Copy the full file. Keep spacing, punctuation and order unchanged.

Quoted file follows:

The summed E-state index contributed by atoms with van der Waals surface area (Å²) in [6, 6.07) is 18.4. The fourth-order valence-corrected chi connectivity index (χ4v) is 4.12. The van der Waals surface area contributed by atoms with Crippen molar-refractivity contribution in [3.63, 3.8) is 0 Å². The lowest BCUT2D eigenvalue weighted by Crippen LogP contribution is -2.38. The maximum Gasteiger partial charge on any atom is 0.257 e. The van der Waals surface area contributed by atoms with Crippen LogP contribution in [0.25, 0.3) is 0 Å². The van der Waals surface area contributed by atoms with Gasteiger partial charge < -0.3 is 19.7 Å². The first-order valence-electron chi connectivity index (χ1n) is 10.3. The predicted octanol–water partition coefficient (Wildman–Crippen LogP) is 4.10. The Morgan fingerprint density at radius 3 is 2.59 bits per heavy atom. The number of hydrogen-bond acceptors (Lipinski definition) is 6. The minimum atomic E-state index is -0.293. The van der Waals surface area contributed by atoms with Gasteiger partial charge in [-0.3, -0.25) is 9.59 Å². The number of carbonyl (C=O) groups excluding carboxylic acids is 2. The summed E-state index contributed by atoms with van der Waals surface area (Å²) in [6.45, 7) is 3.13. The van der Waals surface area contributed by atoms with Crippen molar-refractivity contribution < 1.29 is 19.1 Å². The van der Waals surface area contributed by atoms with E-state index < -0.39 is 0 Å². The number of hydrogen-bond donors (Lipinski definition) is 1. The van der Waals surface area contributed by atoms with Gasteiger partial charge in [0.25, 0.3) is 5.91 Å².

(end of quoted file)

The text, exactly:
The summed E-state index contributed by atoms with van der Waals surface area (Å²) in [6, 6.07) is 18.4. The fourth-order valence-corrected chi connectivity index (χ4v) is 4.12. The van der Waals surface area contributed by atoms with Crippen molar-refractivity contribution in [3.63, 3.8) is 0 Å². The lowest BCUT2D eigenvalue weighted by Crippen LogP contribution is -2.38. The maximum Gasteiger partial charge on any atom is 0.257 e. The van der Waals surface area contributed by atoms with Crippen LogP contribution in [0.25, 0.3) is 0 Å². The van der Waals surface area contributed by atoms with Gasteiger partial charge < -0.3 is 19.7 Å². The first-order valence-electron chi connectivity index (χ1n) is 10.3. The predicted octanol–water partition coefficient (Wildman–Crippen LogP) is 4.10. The Morgan fingerprint density at radius 3 is 2.59 bits per heavy atom. The number of hydrogen-bond acceptors (Lipinski definition) is 6. The minimum atomic E-state index is -0.293. The van der Waals surface area contributed by atoms with Gasteiger partial charge in [-0.3, -0.25) is 9.59 Å². The number of carbonyl (C=O) groups excluding carboxylic acids is 2. The summed E-state index contributed by atoms with van der Waals surface area (Å²) in [6.45, 7) is 3.13. The van der Waals surface area contributed by atoms with Crippen molar-refractivity contribution < 1.29 is 19.1 Å². The van der Waals surface area contributed by atoms with E-state index < -0.39 is 0 Å². The number of hydrogen-bond donors (Lipinski definition) is 1. The van der Waals surface area contributed by atoms with Gasteiger partial charge in [0.25, 0.3) is 5.91 Å².